Why is the case important?
A police officer arrested four people in a speeding car. He examined passenger compartment, and found a jacket containing incriminating evidence.
Facts of the case
“A New York State police officer stopped a car speeding on the New York State Thruway. Roger Belton was a passenger in that car. When the officer spoke with the driver he smelled marijuana and saw an envelope he believed contained marijuana. The officer also found that none of the car’s occupants owned the car or were related to the owner of the car. After asking the four occupants of the car to get out, the officer searched the car and found a leather jacket belonging to Belton with cocaine zipped inside one of the pockets.At trial for criminal possession of a controlled substance, Belton argued that the officer seized the cocaine in violation of the Fourth and Fourteenth Amendments. The trial court denied his motion to suppress that evidence. The Appellate Division of the New York Supreme Court held that the search was constitutional, reasoning that after the officer validly arrested Belton, he could reasonably search the immediate area for more contraband. The Court of Appeals of New York reversed, holding that because Belton had no way of gaining access to the cocaine at the time the officer searched the car, the officer needed a warrant for the search he conducted.”
Whether the constitutionally permissible scope of a search incident to his arrest include the passenger compartment of the automobile in which he was riding.
Yes. The court set out to firmly define the parameters of a search incident to arrest, established under previous law as the area within the immediate control of the arrestee. A reading of case law suggests the generalization that articles inside the relatively narrow compass of the passenger compartment of an automobile are in fact generally, even if not inevitably, within ‘the area into which an arrestee might reach . . . a weapon or evidence. Any containers within the passenger compartment could be searched for that same reason.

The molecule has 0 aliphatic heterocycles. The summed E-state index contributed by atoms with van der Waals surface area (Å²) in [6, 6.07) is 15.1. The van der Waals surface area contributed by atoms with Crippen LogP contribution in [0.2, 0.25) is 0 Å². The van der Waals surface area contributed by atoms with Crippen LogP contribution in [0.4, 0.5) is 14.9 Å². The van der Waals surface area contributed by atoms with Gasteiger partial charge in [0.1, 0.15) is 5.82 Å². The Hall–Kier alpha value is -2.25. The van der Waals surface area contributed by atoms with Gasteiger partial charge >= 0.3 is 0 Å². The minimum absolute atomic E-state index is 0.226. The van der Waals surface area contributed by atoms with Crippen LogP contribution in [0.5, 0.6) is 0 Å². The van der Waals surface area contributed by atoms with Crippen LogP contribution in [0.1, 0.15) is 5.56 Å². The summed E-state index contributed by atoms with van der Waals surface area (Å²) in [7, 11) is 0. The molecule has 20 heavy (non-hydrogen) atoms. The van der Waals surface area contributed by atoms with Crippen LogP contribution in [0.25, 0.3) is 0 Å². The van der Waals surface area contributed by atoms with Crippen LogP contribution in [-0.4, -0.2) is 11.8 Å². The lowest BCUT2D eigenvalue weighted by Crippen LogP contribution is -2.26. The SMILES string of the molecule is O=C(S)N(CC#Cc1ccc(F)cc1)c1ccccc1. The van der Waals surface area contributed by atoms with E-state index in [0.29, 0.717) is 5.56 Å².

“The Court reversed the judgment of the state court and held that items seized in the warrantless search of a passenger compartment of a vehicle, incident to a lawful custodial arrest, were lawfully seized during the exigencies of the situation and such seizure did not violate the safeguards of the Fourth and Fourteenth Amendments of the constitution . A policeman who has made a lawful custodial arrest of the occupant of an automobile may, as a contemporaneous incident of that arrest, search the passenger compartment of the automobile and may examine the contents of any containers found within the passenger compartment, the term “”container”” denoting any object capable of holding another object and including closed or opened glove compartments, consoles, or other receptacles, as well as luggage, boxes, bags, clothing, and the like, and (2) the search of the jacket was a search incident to a lawful custodial arrest and did not violate the Fourth and Fourteenth Amendments , it not being questioned that the jacket’s owner was the subject of a lawful custodial arrest on a charge of possessing marijuana, the search following immediately upon that arrest, and the jacket being located inside the passenger compartment of the car in which the owner had been a passenger just before he was arrested.”
- Case Brief: 1981
- Petitioner: New York
- Respondent: Roger Belton
- Decided by: Burger Court
Citation: 453 US 454 (1981)
Argued: Apr 27, 1981
Decided: Jul 1, 1981
Granted Jan 19, 1981